What goes around, comes around

Like many a teen-age girl, I harbored a secret dream of waking on my Sweet 16 to find a cherry-red Cabriolet convertible wrapped in a huge bow sitting in my driveway. And, like many a teen-age girl, I woke that fateful morning to find the same old brown Buick station wagon parked over the same old gloppy oil stain. Which isn’t to say I wasn’t grateful for that piece of machinery. For a girl living in the styx, it was my ticket to social salvation and freedom from parental oppression.

Unfortunately, when I convinced my parents to send me to school in Boulder, the brown Buick wasn’t part of the package. My parents were giving me enough of a free ride already – if I wanted wheels, I was going to have to earn them. I eventually landed a job slinging pizzas to help me work toward that motor-driven dream. Only problem was, I had no way to get there. So, like many a starving student, I bought a bike. It wasn’t a cherry red Cabriolet, but two wheels were better than none, I figured, and it was a step in the right direction.

On my first day of work, I set out on my new steed – a shiny black mountain bike. However, being a product of Suburbia, I was not well versed in the rules of city bike commuting. I knew enough to follow the bike path, but when it ended I was stumped. The sidewalk seemed the next logical progression, so I continued on it – oblivious to any side traffic. I was getting some good speed on the empty, smooth walkway, perhaps a little more than I should have, when my ride abruptly came to an end. I approached the pull-out to a Denny’s at the exact same time a man in a sedan, groggy from his midday meal, was pulling out. Heat-forged aluminum hit American steel as I went airborne. The next sound I heard was skull hitting pavement as I landed face first on Baseline Avenue, a four-lane thoroughfare.

Thanks to what must have been a merciful act by the archangel of stupid college kids, there were no oncoming cars. And thanks to what can only be attributed to a hard head, I remained conscious. In a contusion-induced fog, all I could think about was being late for my first day on the job. I jumped up and attempted to ride away on a bike with a tacoed front wheel. Fortunately, the driver of the car had remained sane through the incident and guided me and my decrepit bike to safety. Unable to form sentences or complete thoughts, all I could do was point at him and mutter the same absurd phrase over and over: “You hit me.”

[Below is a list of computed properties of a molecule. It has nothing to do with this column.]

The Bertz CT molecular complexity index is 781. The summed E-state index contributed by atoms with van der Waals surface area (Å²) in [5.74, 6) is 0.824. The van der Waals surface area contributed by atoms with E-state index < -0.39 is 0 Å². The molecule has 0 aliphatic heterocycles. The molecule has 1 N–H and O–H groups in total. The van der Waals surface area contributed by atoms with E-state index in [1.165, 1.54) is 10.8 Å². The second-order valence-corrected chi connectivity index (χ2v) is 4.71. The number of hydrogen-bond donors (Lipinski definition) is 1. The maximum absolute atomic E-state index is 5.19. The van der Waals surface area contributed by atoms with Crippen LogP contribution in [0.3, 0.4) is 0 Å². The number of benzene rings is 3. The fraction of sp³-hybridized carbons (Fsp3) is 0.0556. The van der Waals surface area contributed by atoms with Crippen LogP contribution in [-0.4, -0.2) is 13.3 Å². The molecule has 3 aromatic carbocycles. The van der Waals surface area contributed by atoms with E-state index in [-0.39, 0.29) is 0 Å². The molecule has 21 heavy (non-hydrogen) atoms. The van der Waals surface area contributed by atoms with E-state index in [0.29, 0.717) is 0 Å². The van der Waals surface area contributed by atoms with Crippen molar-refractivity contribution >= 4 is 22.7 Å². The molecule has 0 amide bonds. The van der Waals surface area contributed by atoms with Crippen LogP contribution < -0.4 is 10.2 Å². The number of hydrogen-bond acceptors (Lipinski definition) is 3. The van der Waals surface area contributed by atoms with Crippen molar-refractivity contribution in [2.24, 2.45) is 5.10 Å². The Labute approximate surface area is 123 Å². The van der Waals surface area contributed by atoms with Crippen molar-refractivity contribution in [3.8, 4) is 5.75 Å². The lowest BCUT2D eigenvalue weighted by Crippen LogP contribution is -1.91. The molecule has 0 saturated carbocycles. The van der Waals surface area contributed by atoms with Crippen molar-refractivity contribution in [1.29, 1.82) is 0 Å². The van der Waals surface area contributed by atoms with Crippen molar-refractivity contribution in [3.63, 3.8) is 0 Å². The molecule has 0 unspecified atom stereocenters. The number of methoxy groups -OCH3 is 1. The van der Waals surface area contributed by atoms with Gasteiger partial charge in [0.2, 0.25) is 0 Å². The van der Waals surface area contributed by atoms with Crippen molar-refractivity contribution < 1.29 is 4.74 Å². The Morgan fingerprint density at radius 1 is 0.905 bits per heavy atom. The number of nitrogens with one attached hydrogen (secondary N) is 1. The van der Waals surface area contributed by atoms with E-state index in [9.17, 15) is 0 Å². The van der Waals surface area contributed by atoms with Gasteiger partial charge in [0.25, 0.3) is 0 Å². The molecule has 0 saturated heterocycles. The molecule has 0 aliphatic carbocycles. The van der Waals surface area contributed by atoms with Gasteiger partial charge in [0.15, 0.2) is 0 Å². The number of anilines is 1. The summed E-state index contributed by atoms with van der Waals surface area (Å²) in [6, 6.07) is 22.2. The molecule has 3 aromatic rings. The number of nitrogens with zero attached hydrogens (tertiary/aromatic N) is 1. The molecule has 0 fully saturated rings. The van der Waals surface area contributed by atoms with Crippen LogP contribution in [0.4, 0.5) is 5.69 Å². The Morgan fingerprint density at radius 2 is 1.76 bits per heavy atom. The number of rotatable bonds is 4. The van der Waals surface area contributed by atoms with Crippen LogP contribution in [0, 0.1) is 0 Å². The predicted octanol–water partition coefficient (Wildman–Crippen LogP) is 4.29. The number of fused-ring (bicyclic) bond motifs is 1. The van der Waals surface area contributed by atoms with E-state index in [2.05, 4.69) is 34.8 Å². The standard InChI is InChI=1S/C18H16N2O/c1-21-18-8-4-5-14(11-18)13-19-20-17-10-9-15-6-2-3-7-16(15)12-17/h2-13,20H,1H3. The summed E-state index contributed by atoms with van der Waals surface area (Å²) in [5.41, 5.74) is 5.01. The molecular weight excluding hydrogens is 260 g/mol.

Of course, when I regained use of my faculties, I realized I was at much at fault as he was. This was to be the first in a long series of sometimes painful lessons of the road, namely not to dart out in front of moving vehicles.

Although my foray into bicycle commuting was a little rough, everything turned out OK. The driver paid for my new wheel, the lump on the side of my head went down in a few days, and I didn’t get fired from work. When they heard the news, my parents immediately sent a day-glow yellow jacket, which promptly found a place at the bottom of my closet, and a Styrofoam helmet, which I occasionally made use of. Perhaps the best outcome was that I continued my two-wheeled form of commuting – mostly out of necessity.

And while biking was fitting for a college student, once I had diploma in hand, I couldn’t help but feeling that bicycle as transport was undignified. However, several years later, I was still pumping pedal day after day. And one day, as I rode a clunker, three-speed green Schwinn to work, I had a horrifying vision: Me, at the age of 50, still riding my green Schwinn to work. A few days later, I went down to the local bank and signed away my life to buy a used car. The payments were around $100 a month, a stretch on my paltry tourist-town income, but with wheels, I could manage to work at least three jobs to cover it.

At first, it was as if my new car had validated my legitimacy as an adult. No longer was I a kid riding my bike to go schlep pizzas for minimum wage. I had arrived in my career and was making my way in the rat race like all the other good people of the world: fingers firmly grasped around a leather-wrapped wheel and my foot on the gas.

But, with heavy winter snows and no garage, manual hubs and an insatiable appetite for petroleum, the novelty soon wore off. And when I moved to the outskirts of town, making the car indispensable for commuting, I began to yearn for the carefree days of being able to hop on my bike and just go. As I sat idling in sweltering late afternoon traffic one summer afternoon, I vowed to get the now defunct Schwinn out of retirement. With a small investment, she was once again road worthy as was I. And like many things in life, I didn’t realize how much I had appreciated my solo, unfettered, daily journeys until I rediscovered them.

It took me several years, and several bikes, to come full circle in my biking metamorphosis, from fledgling rookie to confident veteran. And although I have come a long way, so to speak, some things have remained the same. For starters, I try to stay off the sidewalks and always use extra caution around Denny’s pull-outs. I also still have those visions of riding my bike at 50 – although I would rather make it to 100.

– Missy Votel




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